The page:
Prevalence and factors associated with the use of alternative (folk) medicine practitioners in 8 countries of the former Soviet Union
1 European Centre on Health of Societies in Transition, London School of Hygiene and Tropical Medicine, 15-17 Tavistock Place, London WC1H 9SH, UK
2 Stockholm Centre on Health of Societies in Transition (SCOHOST), Södertörn University, Huddinge 141 89, Sweden
3 European Observatory on Health System and Policies, London School of Hygiene and Tropical Medicine, 15-17 Tavistock Place, London, WC1H 9SH, UK
BMC Complementary and Alternative Medicine 2013, 13:83 doi:10.1186/1472-6882-13-83Published: 11 April 2013
Research suggests that since the collapse of the Soviet Union there has been a sharp growth in the use of complementary and alternative medicine (CAM) in some former Soviet countries. However, as yet, comparatively little is known about the use of CAM in the countries throughout this region. Against this background, the aim of the current study was to determine the prevalence of using alternative (folk) medicine practitioners in eight countries of the former Soviet Union (fSU) and to examine factors associated with their use.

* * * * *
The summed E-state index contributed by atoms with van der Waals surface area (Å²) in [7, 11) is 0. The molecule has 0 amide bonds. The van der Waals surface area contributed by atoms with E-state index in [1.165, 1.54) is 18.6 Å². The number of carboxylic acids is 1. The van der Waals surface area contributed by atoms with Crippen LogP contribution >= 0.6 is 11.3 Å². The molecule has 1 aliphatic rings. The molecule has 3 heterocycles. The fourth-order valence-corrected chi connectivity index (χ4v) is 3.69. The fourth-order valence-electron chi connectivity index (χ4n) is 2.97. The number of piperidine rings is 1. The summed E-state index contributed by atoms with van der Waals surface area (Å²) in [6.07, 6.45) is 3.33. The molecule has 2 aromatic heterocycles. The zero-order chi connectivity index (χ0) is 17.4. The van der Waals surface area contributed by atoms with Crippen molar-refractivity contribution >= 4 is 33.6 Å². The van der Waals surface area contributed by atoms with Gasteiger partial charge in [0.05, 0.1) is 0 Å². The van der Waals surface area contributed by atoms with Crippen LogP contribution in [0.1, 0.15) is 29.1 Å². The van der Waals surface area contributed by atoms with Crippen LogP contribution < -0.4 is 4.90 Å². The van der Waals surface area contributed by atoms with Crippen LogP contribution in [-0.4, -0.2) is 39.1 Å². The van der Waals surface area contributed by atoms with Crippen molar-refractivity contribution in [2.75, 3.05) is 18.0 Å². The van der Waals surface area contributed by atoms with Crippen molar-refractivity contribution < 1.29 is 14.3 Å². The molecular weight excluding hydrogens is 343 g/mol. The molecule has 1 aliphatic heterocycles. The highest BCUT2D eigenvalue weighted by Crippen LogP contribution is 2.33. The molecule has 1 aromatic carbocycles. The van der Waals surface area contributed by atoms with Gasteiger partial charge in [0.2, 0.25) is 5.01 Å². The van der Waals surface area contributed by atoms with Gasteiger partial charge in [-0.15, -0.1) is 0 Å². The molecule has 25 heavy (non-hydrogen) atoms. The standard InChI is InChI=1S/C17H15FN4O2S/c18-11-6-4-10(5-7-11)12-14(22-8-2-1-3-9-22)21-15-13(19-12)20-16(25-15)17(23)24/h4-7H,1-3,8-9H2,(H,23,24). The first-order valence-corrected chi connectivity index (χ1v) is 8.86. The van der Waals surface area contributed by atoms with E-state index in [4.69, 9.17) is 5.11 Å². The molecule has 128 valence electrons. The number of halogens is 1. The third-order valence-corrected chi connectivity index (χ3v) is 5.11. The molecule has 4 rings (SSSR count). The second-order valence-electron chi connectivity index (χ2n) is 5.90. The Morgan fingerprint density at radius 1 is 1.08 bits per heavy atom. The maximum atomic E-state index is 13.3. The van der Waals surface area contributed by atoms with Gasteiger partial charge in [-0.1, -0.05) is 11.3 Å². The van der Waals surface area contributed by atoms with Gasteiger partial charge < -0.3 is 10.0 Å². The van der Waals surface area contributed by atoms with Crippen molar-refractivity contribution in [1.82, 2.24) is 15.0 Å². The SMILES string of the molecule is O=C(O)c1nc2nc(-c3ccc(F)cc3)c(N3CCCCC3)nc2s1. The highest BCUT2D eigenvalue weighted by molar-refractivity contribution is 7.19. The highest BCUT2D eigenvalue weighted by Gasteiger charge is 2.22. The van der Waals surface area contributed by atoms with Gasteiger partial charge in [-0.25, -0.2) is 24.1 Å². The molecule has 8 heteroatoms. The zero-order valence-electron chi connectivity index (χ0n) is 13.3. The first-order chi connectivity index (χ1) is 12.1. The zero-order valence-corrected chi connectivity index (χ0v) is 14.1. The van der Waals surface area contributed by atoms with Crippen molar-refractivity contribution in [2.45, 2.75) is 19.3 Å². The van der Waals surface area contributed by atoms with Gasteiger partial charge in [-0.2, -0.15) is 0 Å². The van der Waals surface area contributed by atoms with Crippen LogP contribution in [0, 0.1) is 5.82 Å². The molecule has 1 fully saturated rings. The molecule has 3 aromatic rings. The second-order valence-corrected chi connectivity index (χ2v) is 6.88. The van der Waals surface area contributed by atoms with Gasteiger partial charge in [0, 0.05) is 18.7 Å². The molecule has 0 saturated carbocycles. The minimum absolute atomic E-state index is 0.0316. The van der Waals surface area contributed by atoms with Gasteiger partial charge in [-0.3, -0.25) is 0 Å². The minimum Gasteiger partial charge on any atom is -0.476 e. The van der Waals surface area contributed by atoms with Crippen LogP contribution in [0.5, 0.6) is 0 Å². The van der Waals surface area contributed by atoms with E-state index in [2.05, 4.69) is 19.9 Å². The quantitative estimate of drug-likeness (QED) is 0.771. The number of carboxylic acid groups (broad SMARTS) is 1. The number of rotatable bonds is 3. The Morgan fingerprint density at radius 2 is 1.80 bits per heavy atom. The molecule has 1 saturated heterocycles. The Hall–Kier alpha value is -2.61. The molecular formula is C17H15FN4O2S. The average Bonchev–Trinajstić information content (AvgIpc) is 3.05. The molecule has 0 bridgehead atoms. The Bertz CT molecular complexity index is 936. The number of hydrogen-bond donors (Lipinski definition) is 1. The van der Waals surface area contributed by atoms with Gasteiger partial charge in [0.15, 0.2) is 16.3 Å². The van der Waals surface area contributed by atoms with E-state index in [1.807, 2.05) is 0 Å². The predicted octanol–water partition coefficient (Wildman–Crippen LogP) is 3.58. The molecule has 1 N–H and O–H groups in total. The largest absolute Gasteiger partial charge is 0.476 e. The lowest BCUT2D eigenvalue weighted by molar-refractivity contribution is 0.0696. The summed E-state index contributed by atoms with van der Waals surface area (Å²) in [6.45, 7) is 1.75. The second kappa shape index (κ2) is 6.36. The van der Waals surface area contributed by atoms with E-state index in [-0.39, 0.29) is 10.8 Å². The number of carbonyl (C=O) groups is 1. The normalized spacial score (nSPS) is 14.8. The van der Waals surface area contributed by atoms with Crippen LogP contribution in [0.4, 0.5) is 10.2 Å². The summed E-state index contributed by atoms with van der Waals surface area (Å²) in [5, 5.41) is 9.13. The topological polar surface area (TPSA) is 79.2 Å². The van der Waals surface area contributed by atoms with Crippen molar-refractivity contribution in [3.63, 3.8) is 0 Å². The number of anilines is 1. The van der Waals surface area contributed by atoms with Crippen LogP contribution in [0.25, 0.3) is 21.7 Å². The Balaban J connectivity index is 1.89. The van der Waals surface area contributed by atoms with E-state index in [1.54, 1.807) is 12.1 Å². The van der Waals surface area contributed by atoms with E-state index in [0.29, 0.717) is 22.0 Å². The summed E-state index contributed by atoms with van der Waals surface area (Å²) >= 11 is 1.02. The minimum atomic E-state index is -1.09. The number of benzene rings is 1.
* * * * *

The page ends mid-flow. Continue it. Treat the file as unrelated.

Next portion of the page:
Data were obtained from the Living Conditions, Lifestyles and Health (LLH) survey undertaken in eight former Soviet countries (Armenia, Belarus, Georgia, Kazakhstan, Kyrgyzstan, Moldova, Russia and Ukraine) in 2001. In this nationally representative cross-sectional survey, 18428 respondents were asked about how they treated 10 symptoms, with options including the use of alternative (folk) medicine practitioners. Multivariate logistic regression analysis was used to determine the factors associated with the treatment of differing symptoms by such practitioners in these countries.
The prevalence of using an alternative (folk) medicine practitioner for symptom treatment varied widely between countries, ranging from 3.5% in Armenia to 25.0% in Kyrgyzstan. For nearly every symptom, respondents living in rural locations were more likely to use an alternative (folk) medicine practitioner than urban residents. Greater wealth was also associated with using these practitioners, while distrust of doctors played a role in the treatment of some symptoms.
The widespread use of alternative (folk) medicine practitioners in some fSU countries and the growth of this form of health care provision in the post-Soviet period in conditions of variable licensing and regulation, highlights the urgent need for more research on this phenomenon and its potential effects on population health in the countries in this region.